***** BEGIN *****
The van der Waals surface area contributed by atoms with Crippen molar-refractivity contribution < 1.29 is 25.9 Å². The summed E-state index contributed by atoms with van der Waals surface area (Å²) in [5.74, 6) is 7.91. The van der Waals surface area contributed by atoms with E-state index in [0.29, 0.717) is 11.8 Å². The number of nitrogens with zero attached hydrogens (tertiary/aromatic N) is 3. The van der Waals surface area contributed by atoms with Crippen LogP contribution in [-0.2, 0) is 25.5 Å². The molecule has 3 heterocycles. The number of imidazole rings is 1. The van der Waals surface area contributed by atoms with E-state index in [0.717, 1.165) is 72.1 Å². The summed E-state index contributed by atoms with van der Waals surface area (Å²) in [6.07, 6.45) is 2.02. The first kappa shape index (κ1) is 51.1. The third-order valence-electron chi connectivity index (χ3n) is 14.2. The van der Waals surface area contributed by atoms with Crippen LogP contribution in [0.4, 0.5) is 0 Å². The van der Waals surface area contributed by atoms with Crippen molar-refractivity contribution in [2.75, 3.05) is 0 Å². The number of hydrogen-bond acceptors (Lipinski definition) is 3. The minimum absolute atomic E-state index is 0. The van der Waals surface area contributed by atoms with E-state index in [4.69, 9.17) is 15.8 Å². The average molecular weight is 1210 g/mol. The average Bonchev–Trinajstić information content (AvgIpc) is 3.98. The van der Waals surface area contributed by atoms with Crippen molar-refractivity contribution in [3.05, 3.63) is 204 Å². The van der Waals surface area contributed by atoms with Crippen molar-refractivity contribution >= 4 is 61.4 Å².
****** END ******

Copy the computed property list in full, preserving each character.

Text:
The van der Waals surface area contributed by atoms with Crippen molar-refractivity contribution < 1.29 is 25.9 Å². The summed E-state index contributed by atoms with van der Waals surface area (Å²) in [5.74, 6) is 7.91. The van der Waals surface area contributed by atoms with E-state index in [0.29, 0.717) is 11.8 Å². The number of nitrogens with zero attached hydrogens (tertiary/aromatic N) is 3. The van der Waals surface area contributed by atoms with Crippen LogP contribution in [-0.2, 0) is 25.5 Å². The molecule has 3 heterocycles. The number of imidazole rings is 1. The van der Waals surface area contributed by atoms with E-state index in [0.717, 1.165) is 72.1 Å². The summed E-state index contributed by atoms with van der Waals surface area (Å²) in [6.07, 6.45) is 2.02. The first kappa shape index (κ1) is 51.1. The third-order valence-electron chi connectivity index (χ3n) is 14.2. The van der Waals surface area contributed by atoms with Crippen LogP contribution in [0.4, 0.5) is 0 Å². The van der Waals surface area contributed by atoms with Crippen molar-refractivity contribution in [2.75, 3.05) is 0 Å². The number of hydrogen-bond acceptors (Lipinski definition) is 3. The minimum absolute atomic E-state index is 0. The van der Waals surface area contributed by atoms with E-state index in [4.69, 9.17) is 15.8 Å². The average molecular weight is 1210 g/mol. The average Bonchev–Trinajstić information content (AvgIpc) is 3.98. The van der Waals surface area contributed by atoms with Crippen molar-refractivity contribution in [3.05, 3.63) is 204 Å². The van der Waals surface area contributed by atoms with Crippen molar-refractivity contribution >= 4 is 61.4 Å².